Immanuel Kant's work continues to be a main focus of attention in almost all areas of philosophy. The significance of Kant's work for the so-called continental philosophy cannot be exaggerated, although work in this area is relatively scant. The book includes eight chapters, a substantial introduction and a postscript, all newly written by an international cast of well-known authors. Each chapter focuses on particular aspects of a fundamental problem in Kant's and post-Kantian philosophy, the problem of the relation between the (...) world and transcendence. Chapters fall thematically into three parts: sensibility, nature and religion. Each part starts with a more interpretative chapter focusing on Kant's relevant work, and continues with comparative chapters which stage dialogues between Kant and post-Kantian philosophers, including Martin Heidegger, Hannah Arendt, Jean-François Lyotard, Luce Irigaray and Jacques Derrida. A special feature of this volume is the engagement of each chapter with the work of the late British philosopher Gary Banham. The Postscript offers a subtle and erudite analysis of his intellectual trajectory, philosophy and mode of working. The volume is dedicated to his memory. (shrink)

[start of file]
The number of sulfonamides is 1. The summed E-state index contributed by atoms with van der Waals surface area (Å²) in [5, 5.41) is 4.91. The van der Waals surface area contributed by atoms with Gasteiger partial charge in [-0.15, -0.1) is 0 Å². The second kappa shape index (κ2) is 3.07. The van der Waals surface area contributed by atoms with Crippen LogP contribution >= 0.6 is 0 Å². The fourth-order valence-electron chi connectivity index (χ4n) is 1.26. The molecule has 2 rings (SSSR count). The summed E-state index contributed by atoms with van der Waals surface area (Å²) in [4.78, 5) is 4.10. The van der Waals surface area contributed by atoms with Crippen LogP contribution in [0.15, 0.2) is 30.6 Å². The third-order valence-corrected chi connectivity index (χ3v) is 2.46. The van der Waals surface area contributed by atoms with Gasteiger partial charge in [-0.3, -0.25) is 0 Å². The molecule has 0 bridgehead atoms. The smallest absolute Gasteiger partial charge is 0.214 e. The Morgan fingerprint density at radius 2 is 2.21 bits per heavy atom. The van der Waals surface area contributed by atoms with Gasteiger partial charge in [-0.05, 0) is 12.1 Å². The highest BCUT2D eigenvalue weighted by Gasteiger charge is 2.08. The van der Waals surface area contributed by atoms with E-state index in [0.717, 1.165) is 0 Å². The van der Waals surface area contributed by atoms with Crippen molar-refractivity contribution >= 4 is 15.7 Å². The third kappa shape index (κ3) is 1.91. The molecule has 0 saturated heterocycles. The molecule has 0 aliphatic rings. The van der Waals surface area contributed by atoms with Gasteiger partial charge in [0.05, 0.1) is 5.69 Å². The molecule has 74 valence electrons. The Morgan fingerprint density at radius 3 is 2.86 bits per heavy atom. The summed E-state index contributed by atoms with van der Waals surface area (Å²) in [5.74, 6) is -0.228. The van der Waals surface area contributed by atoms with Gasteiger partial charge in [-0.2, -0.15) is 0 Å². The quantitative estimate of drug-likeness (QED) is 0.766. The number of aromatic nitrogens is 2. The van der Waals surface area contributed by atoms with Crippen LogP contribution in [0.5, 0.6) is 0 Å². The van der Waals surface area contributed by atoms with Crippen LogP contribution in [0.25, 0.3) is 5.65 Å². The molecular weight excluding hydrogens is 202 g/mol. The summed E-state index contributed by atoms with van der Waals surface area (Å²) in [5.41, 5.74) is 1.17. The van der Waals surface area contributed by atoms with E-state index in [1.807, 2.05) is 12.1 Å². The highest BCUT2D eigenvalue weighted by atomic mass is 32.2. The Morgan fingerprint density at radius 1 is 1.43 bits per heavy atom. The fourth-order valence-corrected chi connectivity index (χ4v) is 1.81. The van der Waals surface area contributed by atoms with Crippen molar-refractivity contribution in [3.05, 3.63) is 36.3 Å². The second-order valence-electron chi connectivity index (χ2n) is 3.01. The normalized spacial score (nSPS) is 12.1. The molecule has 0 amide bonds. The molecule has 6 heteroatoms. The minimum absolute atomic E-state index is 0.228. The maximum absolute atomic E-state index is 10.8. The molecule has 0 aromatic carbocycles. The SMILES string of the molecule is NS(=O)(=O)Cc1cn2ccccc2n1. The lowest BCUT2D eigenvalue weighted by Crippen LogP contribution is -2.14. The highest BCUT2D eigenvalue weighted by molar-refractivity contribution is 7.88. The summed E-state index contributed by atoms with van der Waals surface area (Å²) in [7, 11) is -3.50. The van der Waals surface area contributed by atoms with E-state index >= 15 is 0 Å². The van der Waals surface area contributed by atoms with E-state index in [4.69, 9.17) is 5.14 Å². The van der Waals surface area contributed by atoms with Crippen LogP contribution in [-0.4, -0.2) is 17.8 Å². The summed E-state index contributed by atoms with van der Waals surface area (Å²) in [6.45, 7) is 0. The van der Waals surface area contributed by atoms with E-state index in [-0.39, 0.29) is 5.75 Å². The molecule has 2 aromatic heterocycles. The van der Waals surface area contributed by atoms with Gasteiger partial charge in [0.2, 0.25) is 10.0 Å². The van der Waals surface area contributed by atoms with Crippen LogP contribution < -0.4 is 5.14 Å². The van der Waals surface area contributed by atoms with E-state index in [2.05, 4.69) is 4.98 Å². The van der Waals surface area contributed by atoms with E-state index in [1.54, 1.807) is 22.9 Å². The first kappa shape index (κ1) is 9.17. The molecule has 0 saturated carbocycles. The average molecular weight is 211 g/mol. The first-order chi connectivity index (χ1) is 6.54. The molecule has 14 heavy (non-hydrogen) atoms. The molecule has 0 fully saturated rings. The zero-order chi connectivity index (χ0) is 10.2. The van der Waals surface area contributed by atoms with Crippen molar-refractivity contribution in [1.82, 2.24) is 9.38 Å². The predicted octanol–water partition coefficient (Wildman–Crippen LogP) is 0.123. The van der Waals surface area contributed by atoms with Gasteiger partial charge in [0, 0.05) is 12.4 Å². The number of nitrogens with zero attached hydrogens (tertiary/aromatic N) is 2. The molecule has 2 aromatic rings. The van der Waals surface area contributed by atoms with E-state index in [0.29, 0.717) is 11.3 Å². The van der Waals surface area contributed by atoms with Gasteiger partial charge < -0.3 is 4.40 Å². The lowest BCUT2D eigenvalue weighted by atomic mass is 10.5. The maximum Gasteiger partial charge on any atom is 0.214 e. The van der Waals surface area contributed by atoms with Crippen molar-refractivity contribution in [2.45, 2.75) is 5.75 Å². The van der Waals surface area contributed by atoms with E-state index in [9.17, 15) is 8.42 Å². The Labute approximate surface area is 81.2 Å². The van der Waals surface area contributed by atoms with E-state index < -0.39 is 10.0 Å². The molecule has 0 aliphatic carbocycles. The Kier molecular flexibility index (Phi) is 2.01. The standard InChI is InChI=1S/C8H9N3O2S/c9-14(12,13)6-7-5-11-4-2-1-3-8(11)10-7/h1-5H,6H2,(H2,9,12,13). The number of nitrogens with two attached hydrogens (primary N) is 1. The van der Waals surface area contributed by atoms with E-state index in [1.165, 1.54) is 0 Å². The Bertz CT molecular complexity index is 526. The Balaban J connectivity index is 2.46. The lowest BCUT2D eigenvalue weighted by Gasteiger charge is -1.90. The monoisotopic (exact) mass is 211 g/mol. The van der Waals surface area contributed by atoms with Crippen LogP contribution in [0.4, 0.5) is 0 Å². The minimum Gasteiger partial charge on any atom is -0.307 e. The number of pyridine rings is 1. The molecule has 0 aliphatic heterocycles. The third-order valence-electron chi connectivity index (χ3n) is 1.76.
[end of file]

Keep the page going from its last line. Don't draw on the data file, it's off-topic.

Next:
Building on the theory of humor advanced by Yves Cusset in his recent book Rire: Tractatus philo-comicus, I argue that we can understand the phenomenon in terms of what Jean-Luc Nancy, following Roland Barthes, has called the exemption from sense. I attempt to show how the humorous sensibility, understood in this way, is entirely incompatible with the experience of others as contemptible. I conclude by developing some of the normative implications of this, focusing specifically on the question whether it is (...) ever morally permissible to treat others with contempt. (shrink)